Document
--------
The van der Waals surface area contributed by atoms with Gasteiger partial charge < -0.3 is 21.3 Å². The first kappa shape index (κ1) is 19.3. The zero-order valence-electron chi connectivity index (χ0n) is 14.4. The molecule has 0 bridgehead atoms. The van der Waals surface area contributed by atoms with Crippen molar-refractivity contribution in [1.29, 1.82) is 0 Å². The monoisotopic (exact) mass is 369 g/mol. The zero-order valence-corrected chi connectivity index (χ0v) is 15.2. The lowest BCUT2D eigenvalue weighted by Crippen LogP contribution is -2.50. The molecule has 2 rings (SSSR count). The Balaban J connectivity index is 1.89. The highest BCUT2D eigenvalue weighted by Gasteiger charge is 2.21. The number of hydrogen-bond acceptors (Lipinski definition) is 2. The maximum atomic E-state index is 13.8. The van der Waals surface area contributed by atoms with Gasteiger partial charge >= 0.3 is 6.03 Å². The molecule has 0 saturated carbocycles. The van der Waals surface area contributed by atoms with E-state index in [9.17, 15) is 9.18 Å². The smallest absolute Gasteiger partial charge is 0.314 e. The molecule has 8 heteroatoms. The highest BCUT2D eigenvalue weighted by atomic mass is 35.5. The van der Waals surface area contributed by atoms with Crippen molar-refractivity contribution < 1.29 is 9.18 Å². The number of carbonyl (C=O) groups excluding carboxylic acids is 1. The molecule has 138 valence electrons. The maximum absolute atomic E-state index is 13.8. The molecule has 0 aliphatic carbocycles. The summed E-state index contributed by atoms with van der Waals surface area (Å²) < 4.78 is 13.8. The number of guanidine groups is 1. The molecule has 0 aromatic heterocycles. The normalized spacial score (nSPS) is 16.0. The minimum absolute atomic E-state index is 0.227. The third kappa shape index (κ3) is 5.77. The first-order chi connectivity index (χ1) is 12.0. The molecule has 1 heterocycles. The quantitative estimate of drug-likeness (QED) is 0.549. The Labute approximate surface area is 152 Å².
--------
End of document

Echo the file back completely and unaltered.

The van der Waals surface area contributed by atoms with Gasteiger partial charge < -0.3 is 21.3 Å². The first kappa shape index (κ1) is 19.3. The zero-order valence-electron chi connectivity index (χ0n) is 14.4. The molecule has 0 bridgehead atoms. The van der Waals surface area contributed by atoms with Crippen molar-refractivity contribution in [1.29, 1.82) is 0 Å². The monoisotopic (exact) mass is 369 g/mol. The zero-order valence-corrected chi connectivity index (χ0v) is 15.2. The lowest BCUT2D eigenvalue weighted by Crippen LogP contribution is -2.50. The molecule has 2 rings (SSSR count). The Balaban J connectivity index is 1.89. The highest BCUT2D eigenvalue weighted by Gasteiger charge is 2.21. The number of hydrogen-bond acceptors (Lipinski definition) is 2. The maximum atomic E-state index is 13.8. The van der Waals surface area contributed by atoms with Gasteiger partial charge >= 0.3 is 6.03 Å². The molecule has 0 saturated carbocycles. The van der Waals surface area contributed by atoms with E-state index in [9.17, 15) is 9.18 Å². The smallest absolute Gasteiger partial charge is 0.314 e. The molecule has 8 heteroatoms. The highest BCUT2D eigenvalue weighted by atomic mass is 35.5. The van der Waals surface area contributed by atoms with Crippen molar-refractivity contribution < 1.29 is 9.18 Å². The number of carbonyl (C=O) groups excluding carboxylic acids is 1. The molecule has 138 valence electrons. The maximum absolute atomic E-state index is 13.8. The molecule has 0 aliphatic carbocycles. The summed E-state index contributed by atoms with van der Waals surface area (Å²) < 4.78 is 13.8. The number of guanidine groups is 1. The molecule has 0 aromatic heterocycles. The normalized spacial score (nSPS) is 16.0. The minimum absolute atomic E-state index is 0.227. The third kappa shape index (κ3) is 5.77. The first-order chi connectivity index (χ1) is 12.0. The molecule has 1 heterocycles. The quantitative estimate of drug-likeness (QED) is 0.549. The Labute approximate surface area is 152 Å².